As part of British Science Week 2023, Chunchun Ye was one of three University of Edinburgh researchers named finalists in the STEM for Britain Awards:
- Chunchun Ye (School of Chemistry)
- Didier Devaurs (MRC University Unit for Human Genetics)
- Natalie Ring (Roslin Institute)
Chunchun arrived in Edinburgh in 2017 to pursue her PhD at the School of Chemistry, University of Edinburgh. She is currently a Postdoctoral Research Associate working with Professor Neil McKeown. Her prize-winning poster for STEM for BRITAIN 2023 is based on her PhD research and focuses on the development of new ion-sieving polymer membranes for flow battery energy storage technology, which has the potential to integrate renewable but intermittent energy sources such as solar and wind power into the grid to enable widespread adoption of renewables and enable cheap backup power. This was an interdisciplinary research project and she collaborated closely with Dr Qilei Song's group at Imperial College London during her PhD to achieve this successful project.
Chunchun’s poster on her research about Ion-sieving polymer membranes for flow battery energy storage was judged against dozens of other scientists’ research in the only national competition of its kind. Chunchun was shortlisted from hundreds of talented applicants to appear in Parliament and went on to win the bronze award in Chemistry.
I'm very passionate about my research. It is a wonderful opportunity to showcase my research which may help address some environmental and energy issues. During the day in Parliament, I hope to let more people know about my research field, while I'd like to meet and learn about all kinds of promising research projects from other excellent early-career researchers.
The work of our scientists and researchers makes our universities world class and our economy create the jobs and opportunities of the future. An annual parliamentary highlight is the STEM for Britain awards that showcase the very best of that talent. The University of Edinburgh produces some of the very best entrants and I’m delighted that the best of the best will be showcasing their work in parliament again this year. These are truly prestigious awards and both the nominees and the institutions they represent should be very proud of their achievements.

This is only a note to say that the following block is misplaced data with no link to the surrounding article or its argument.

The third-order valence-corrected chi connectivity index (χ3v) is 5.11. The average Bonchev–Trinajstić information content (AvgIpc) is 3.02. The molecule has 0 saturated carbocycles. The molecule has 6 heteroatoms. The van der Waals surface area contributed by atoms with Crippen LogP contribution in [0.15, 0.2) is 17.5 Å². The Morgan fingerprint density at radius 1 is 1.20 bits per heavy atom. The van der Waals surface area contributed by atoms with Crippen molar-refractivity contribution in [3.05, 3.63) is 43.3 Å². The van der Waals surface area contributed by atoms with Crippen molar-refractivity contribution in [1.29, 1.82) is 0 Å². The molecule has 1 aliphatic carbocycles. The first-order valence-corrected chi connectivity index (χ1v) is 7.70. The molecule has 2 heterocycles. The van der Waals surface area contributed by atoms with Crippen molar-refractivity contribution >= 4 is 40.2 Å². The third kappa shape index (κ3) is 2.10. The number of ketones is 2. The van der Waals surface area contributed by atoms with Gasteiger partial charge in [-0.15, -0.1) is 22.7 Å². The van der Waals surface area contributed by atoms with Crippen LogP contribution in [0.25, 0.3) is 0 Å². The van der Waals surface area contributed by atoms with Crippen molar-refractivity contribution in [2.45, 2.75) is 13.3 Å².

More information on Chunchun Ye’s research
Redox flow batteries are promising for large-scale energy storage suitable for solving the problem of the intermittency of renewable energy sources such as wind and solar power. A key challenge for the improvement in the performance and cost of these batteries is the membrane, whose role is to transport small charge-carriers while blocking the cross-over of larger redox-active molecules. Chunchun envisaged size-selective membranes based on Polymers of Intrinsic Microporosity (PIMs), however, previously prepared PIMs are hydrophobic and thus are unable to generate water channels for ion transport. Therefore, she developed efficient and mild methods to introduce hydrophilic groups into PIMs which did not result in the degradation of the PIM allowing it to maintain its membrane-forming properties. Moreover, the number of hydrophilic groups could be precisely controlled to tailor the properties of the resulting ion-conducting membrane. She then demonstrated their efficient ionic/ molecular sieving functions in redox flow batteries during extended research visits to our collaborators (the Song Group) at Imperial College. The resulting redox flow batteries operate using benign near-neutral aqueous solutions to maintain membrane stability and, hence, afford very efficient batteries with predicted useful lifetimes of over 30 years.
Chunchun is an exceptionally talented and motivated researcher. I am delighted that she has been selected for this prestigious and highly competitive event. Her PhD research focused on the development of new ion-selective membranes for use in redox flow batteries which offer the potential for large scale energy storage from intermittent renewable sources such as wind and solar power.
The successful development of the novel membranes was collaboration achieved in with engineers working in the group of Dr. Qilei Song at Imperial College, London, who hosted Chunchun for extended research visits to evaluate the performance of the batteries.”
I am delighted to have been named a finalist in the STEM for Britain Awards 2023. This is a fantastic opportunity for me to showcase my PhD research and share my research idea with other early career researchers from different fields.
The Parliamentary and Scientific Committee runs the event in collaboration with the Royal Academy of Engineering, the Royal Society of Chemistry, the Institute of Physics, the Royal Society of Biology, The Physiological Society, the Nutrition Society and the Council for the Mathematical Sciences, with sponsorship from Dyson Ltd, Clay Mathematics Institute, United Kingdom Research and Innovation, Warwick Manufacturing Group, AWE, British In Vitro Diagnostics Association, the Society of Chemical Industry, Institute of Biomedical Science, the Heilbronn Institute for Mathematical Research, and the Biochemical Society.